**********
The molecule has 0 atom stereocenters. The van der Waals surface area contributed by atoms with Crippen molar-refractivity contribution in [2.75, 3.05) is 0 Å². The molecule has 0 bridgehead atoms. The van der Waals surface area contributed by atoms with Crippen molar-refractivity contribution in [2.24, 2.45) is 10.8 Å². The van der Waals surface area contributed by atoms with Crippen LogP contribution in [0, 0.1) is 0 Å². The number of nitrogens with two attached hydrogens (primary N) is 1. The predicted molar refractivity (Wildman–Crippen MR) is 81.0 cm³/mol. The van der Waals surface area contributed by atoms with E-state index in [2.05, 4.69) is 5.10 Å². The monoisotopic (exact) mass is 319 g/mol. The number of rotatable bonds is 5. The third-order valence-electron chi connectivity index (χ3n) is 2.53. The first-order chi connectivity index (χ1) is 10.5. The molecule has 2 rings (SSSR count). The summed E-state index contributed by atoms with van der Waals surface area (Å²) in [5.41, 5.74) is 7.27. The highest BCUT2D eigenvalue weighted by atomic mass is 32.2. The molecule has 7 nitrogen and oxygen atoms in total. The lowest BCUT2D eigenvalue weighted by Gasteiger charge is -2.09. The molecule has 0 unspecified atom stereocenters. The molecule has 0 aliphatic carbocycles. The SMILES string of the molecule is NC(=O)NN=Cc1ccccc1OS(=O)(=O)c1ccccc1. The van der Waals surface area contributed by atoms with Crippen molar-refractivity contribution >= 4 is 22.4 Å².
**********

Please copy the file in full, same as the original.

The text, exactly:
The molecule has 0 atom stereocenters. The van der Waals surface area contributed by atoms with Crippen molar-refractivity contribution in [2.75, 3.05) is 0 Å². The molecule has 0 bridgehead atoms. The van der Waals surface area contributed by atoms with Crippen molar-refractivity contribution in [2.24, 2.45) is 10.8 Å². The van der Waals surface area contributed by atoms with Crippen LogP contribution in [0, 0.1) is 0 Å². The number of nitrogens with two attached hydrogens (primary N) is 1. The predicted molar refractivity (Wildman–Crippen MR) is 81.0 cm³/mol. The van der Waals surface area contributed by atoms with E-state index in [2.05, 4.69) is 5.10 Å². The monoisotopic (exact) mass is 319 g/mol. The number of rotatable bonds is 5. The third-order valence-electron chi connectivity index (χ3n) is 2.53. The first-order chi connectivity index (χ1) is 10.5. The molecule has 2 rings (SSSR count). The summed E-state index contributed by atoms with van der Waals surface area (Å²) in [5.41, 5.74) is 7.27. The highest BCUT2D eigenvalue weighted by atomic mass is 32.2. The molecule has 7 nitrogen and oxygen atoms in total. The lowest BCUT2D eigenvalue weighted by Gasteiger charge is -2.09. The molecule has 0 unspecified atom stereocenters. The molecule has 0 aliphatic carbocycles. The SMILES string of the molecule is NC(=O)NN=Cc1ccccc1OS(=O)(=O)c1ccccc1. The van der Waals surface area contributed by atoms with Crippen molar-refractivity contribution >= 4 is 22.4 Å².